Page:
The Perfect Omelette

I've often heard it said the test of a good chef is their ability to cook an omelette. It seems like the simplest thing, but so often, they're awful- burnt on the outside, or too thick, or runny and raw in the middle.

After lots of trying, and some tips from Cooking Light magazine, I've been able to make my perfect omelette. I like to use an larger nonstick pan, so that the egg spreads out and creates a thin, crepe-like omelette, that folds over a few times, rather than a thicker one that's simply folded in half.

Start with two eggs, beaten with a splash of cream or milk, plus some salt and pepper:

Gather your fillings. Here, I went a bit healthy on you- shredded cheddar, parsley, Tuscan kale, and yellow cherry tomatoes.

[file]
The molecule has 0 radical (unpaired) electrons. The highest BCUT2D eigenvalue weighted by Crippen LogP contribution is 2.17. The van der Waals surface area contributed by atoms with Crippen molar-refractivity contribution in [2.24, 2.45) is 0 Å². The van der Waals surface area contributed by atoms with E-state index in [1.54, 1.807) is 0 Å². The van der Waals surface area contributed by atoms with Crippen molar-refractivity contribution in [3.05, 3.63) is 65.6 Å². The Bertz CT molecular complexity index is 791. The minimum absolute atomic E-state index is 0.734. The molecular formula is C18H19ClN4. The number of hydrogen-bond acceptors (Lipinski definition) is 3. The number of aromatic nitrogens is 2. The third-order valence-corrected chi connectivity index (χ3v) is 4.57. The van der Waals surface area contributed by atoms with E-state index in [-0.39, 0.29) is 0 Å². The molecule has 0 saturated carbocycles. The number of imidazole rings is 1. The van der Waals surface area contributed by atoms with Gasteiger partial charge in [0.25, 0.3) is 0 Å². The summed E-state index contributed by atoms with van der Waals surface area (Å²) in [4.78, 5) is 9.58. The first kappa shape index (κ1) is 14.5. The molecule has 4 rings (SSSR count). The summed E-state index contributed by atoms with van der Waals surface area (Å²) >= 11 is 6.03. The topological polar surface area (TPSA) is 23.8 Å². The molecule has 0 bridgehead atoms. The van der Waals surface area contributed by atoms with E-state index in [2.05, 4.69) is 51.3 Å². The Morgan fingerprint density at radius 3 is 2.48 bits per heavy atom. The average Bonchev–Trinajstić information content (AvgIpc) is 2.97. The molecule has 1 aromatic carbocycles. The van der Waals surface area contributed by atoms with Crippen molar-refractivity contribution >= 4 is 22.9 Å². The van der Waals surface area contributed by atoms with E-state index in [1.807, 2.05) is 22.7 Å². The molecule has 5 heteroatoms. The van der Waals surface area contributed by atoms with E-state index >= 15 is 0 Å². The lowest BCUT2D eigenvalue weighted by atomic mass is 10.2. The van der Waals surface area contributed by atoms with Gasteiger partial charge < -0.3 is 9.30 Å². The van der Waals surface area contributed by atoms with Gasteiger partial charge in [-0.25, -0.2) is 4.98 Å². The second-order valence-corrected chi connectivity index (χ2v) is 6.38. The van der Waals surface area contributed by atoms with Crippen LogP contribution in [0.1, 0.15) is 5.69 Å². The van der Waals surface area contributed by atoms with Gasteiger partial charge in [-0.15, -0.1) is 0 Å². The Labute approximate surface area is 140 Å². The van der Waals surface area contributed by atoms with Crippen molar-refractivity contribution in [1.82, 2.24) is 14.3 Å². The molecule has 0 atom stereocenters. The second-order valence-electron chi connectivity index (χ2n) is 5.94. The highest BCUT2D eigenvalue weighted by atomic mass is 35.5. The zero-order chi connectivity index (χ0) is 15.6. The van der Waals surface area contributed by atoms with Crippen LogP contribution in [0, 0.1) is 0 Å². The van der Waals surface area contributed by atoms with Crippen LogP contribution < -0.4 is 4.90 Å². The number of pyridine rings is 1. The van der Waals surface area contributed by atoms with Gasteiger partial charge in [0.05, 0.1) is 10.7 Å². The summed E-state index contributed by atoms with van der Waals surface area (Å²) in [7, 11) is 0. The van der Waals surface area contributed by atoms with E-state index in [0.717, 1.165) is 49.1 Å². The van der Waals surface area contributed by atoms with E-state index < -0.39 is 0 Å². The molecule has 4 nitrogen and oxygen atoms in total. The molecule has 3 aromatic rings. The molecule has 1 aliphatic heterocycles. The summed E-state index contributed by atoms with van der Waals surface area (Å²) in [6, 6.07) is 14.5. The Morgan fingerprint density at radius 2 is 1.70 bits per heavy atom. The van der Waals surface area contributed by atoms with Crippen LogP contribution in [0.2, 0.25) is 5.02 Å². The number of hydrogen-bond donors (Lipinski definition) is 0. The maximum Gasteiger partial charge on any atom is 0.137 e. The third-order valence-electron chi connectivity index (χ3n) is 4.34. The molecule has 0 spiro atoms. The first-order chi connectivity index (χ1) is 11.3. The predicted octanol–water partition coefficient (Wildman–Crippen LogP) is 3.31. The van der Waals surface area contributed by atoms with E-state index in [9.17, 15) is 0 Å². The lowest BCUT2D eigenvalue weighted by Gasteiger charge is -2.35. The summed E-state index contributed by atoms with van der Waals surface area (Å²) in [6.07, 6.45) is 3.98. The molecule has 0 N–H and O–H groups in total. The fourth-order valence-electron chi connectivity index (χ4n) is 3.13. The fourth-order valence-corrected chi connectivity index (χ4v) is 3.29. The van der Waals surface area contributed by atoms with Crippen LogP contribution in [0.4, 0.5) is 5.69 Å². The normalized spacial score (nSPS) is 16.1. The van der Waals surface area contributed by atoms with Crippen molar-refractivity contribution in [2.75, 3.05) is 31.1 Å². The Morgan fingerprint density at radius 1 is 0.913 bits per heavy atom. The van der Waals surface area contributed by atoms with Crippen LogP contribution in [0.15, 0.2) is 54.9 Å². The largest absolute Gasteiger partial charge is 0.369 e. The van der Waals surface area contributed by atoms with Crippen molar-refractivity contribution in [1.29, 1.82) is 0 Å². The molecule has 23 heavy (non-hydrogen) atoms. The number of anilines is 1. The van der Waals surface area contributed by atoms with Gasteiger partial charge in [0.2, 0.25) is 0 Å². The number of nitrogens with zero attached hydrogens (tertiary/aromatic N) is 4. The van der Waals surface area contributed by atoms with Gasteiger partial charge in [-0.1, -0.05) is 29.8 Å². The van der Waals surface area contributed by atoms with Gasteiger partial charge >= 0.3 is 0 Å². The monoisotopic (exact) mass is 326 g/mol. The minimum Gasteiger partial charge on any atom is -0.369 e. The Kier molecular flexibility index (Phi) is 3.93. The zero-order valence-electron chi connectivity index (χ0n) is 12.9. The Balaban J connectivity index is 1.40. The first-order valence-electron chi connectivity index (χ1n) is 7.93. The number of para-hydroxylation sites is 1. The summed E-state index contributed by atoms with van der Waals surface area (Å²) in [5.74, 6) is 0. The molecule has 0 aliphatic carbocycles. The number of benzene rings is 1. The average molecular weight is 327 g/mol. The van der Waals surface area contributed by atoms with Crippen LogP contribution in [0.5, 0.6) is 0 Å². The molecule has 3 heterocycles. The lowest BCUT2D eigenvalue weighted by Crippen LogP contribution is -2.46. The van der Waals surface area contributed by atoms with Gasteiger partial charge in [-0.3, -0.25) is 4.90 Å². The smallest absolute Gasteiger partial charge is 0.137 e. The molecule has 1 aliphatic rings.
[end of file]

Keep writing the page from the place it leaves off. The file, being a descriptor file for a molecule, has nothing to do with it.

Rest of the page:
Spray your pan with nonstick spray (or use butter, whatever you like), turn the heat onto medium low, and pour in your beaten egg mixture.

Let the eggs set.  Be patient, and use low heat. Too high heat can toughen the protein in eggs, or burn them. As the eggs set, you can use a spatula to lift the edges and pour some of the runny egg underneath to help it set more.

When the eggs are mostly dry, place your fillings on top of the egg, in the center.

Using your spatula, carefully fold 1/3 of the omelette over, then fold over again, and then again.

Serve and enjoy! I like mine on a piece of toast:

1 comment:

  1. Just stopping by from the Bee! Great tips on making the perfect ommelette, I never thought to fold into thirds, I usually just do it in half-- cant wait to give this new method a whirl this weekend !